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  • Writer's pictureDoug Weiss

Sicilian Adventure

Sicily, I learned, is a land of churches and granita. I don’t mean to be simplistic, perhaps you were expecting a darker, more sinister description. That isn’t the case, the Sicily of today is in some ways more like it was thousands of years ago-except with some modern conveniences—some. The roads—not so much. With the exception of the Autostrada, perennially under construction, many—perhaps the vast majority of roads outside of the larger cities are winding, switchbacks barely as wide as two cars—small European cars at that, and in the frequent medieval and baroque towns can be narrower than any vehicle save a Vespa. It is not without charm but can be stress inducing even for confident drivers—and things such as stop signs and rotaries are essentially an opportunity to test your appetite for risk. But I digress.

On a recent visit I found Sicily embracing again the role it played for thousands of years—supplier of foods to the world—including many that we particularly savored such as Almonds, Pistachios, Capers, magnificent if underrepresented wines, fresh from the sea and still gasping Sardines, and so much more—and of course, a new crop, tourism. Tourism was not exactly what the Phoenician's, Carthaginians, Greeks, Romans, Ottomans, Bourbons, Normans, and a half dozen other assorted peoples were after. They came for the wheat, the food, the trade and to sack the place.

Churches—and their precursors representing many different faiths, are abundant. In fact, based on personal experience I would hazard to guess that even the smallest of villages sports at least a half dozen and larger towns and cities count their churches, cathedrals, duomos and chapels in the dozens and hundreds. Many of these were built on or integrated with former mosques, Greek and Roman temples, and other structures dating back to early AD or in some cases BC. As such, some are ancient, while others relatively modern due to a devastating earthquake in 1693 that leveled great swaths of Sicily. Time has a different scale in Sicily-modern is post 1500's. That insight is underscored by the geology of Sicily, carved by the sea, created by earthquake and lava, with rich and fertile soil, Sicily is mountains and coastlines, steep hillside towns and rolling hills, and terraced vineyards. It is also a place of some extremes. In just two weeks we saw three active volcanoes erupting before our eyes, Etna, Stromboli, and Vulcano, the latter two the vestiges of a once mightier than Vesuvius goliath of which the Aeolian Islands are all that remains.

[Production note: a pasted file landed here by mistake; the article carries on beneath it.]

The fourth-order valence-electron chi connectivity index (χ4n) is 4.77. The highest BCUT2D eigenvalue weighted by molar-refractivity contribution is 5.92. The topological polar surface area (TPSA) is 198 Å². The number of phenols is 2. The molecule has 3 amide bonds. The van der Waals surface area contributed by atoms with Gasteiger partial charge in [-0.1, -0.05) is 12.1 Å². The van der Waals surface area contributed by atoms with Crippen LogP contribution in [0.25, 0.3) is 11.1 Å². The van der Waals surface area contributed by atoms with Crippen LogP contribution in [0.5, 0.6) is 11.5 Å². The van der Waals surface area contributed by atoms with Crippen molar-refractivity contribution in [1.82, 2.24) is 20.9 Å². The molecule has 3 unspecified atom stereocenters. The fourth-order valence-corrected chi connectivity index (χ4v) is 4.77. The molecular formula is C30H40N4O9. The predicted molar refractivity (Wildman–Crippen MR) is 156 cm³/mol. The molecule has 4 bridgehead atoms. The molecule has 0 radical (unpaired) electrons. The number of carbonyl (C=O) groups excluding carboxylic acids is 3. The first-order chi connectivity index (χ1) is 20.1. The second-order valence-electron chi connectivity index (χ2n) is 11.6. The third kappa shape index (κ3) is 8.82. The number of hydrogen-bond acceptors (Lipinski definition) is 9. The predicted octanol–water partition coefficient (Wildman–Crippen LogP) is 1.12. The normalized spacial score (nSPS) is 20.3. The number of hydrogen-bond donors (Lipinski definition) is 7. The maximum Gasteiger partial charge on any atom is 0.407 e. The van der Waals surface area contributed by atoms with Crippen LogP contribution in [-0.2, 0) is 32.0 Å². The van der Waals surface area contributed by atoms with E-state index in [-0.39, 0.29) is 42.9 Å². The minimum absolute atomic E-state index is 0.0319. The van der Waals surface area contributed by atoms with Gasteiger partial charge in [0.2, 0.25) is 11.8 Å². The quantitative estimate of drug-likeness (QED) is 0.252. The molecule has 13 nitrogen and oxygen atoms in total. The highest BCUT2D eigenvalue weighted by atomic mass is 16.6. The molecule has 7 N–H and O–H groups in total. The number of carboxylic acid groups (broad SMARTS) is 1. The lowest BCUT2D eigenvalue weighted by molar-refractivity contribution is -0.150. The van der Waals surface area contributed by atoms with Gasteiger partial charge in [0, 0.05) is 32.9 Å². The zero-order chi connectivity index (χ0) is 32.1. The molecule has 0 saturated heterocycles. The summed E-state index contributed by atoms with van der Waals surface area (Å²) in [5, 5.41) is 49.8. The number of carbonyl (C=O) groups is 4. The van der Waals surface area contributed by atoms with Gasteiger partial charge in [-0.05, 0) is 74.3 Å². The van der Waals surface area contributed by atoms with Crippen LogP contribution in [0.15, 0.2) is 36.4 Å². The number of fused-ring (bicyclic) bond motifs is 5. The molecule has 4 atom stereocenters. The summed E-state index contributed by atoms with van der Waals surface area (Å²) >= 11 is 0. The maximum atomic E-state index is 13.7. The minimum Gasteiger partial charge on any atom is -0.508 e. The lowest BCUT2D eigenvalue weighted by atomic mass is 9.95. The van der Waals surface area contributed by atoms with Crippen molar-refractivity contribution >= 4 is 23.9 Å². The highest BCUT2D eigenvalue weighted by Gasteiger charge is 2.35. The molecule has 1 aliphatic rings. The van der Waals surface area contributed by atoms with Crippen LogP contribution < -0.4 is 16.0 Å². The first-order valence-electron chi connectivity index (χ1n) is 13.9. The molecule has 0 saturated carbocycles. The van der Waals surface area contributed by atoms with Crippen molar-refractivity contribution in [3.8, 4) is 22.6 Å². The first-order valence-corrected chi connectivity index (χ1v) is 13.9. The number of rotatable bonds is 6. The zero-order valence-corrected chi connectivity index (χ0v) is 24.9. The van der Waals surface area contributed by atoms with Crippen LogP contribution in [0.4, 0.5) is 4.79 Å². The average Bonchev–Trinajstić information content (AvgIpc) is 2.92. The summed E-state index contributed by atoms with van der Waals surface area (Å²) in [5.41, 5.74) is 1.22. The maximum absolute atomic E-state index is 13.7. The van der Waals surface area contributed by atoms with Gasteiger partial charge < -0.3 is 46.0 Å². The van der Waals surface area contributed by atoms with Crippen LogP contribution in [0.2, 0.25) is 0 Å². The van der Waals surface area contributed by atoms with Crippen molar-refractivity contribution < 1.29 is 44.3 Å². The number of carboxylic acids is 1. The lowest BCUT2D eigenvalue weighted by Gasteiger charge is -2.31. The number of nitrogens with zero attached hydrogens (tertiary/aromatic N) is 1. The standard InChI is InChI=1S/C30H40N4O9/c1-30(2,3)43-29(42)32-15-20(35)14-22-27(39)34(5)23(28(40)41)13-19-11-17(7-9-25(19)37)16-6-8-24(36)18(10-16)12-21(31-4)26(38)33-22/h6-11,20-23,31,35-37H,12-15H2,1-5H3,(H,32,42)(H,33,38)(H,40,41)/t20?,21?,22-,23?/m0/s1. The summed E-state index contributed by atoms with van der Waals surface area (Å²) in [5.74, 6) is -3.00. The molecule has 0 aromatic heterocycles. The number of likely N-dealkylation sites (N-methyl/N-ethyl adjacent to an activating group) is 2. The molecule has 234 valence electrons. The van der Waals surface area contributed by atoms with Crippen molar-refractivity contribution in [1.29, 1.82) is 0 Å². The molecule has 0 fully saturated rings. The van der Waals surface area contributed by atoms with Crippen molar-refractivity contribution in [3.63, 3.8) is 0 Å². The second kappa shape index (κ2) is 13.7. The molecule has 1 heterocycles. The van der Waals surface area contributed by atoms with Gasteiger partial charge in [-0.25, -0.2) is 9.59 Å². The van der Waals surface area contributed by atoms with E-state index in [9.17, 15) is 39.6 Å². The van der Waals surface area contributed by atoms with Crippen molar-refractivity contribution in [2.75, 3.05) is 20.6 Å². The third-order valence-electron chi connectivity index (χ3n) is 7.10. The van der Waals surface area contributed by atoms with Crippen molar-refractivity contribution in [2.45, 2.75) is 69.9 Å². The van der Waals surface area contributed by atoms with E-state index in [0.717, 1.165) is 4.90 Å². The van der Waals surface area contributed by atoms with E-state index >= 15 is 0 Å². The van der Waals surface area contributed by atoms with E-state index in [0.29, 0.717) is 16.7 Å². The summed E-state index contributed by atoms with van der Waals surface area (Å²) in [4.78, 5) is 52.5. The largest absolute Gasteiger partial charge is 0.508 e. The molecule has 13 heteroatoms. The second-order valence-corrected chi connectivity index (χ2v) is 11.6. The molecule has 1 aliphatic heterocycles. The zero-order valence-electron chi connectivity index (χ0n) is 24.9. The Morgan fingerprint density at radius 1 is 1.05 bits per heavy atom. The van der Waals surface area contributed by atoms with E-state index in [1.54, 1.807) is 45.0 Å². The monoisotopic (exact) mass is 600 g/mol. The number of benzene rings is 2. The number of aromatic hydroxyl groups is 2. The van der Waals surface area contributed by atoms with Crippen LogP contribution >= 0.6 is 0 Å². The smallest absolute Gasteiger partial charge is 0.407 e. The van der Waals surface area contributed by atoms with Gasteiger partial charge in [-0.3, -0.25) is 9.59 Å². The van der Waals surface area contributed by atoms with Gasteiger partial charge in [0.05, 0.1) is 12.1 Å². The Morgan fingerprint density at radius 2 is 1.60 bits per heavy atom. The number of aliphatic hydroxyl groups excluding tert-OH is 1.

Granita? Well if you have never tasted this amazing confection you should make a note to put it on your bucket list. It is a kind of flavored ice—not what we know as Italian Ices and definitely not sherbet. The tastes—mostly derived from fresh fruits as well as the ubiquitous pistachio and almond, are dense and awesome. It is commonly served for breakfast—yes, that's right, as well as any other time of day that suits your fancy. It is frequently sandwiched, if you can wrap your mind around this, between the top and bottom of a slightly sweet brioche. Do not knock this till you have tried it. Granita is everywhere—even the coffee bars attached to the gas stations you’ll find on the Autostrada—though not in any churches as yet. Granita is as common as coffee--extraordinary coffee the making of which is apparently learned at birth by every Sicilian. One cannot have a bad cup of coffee anywhere in Sicily.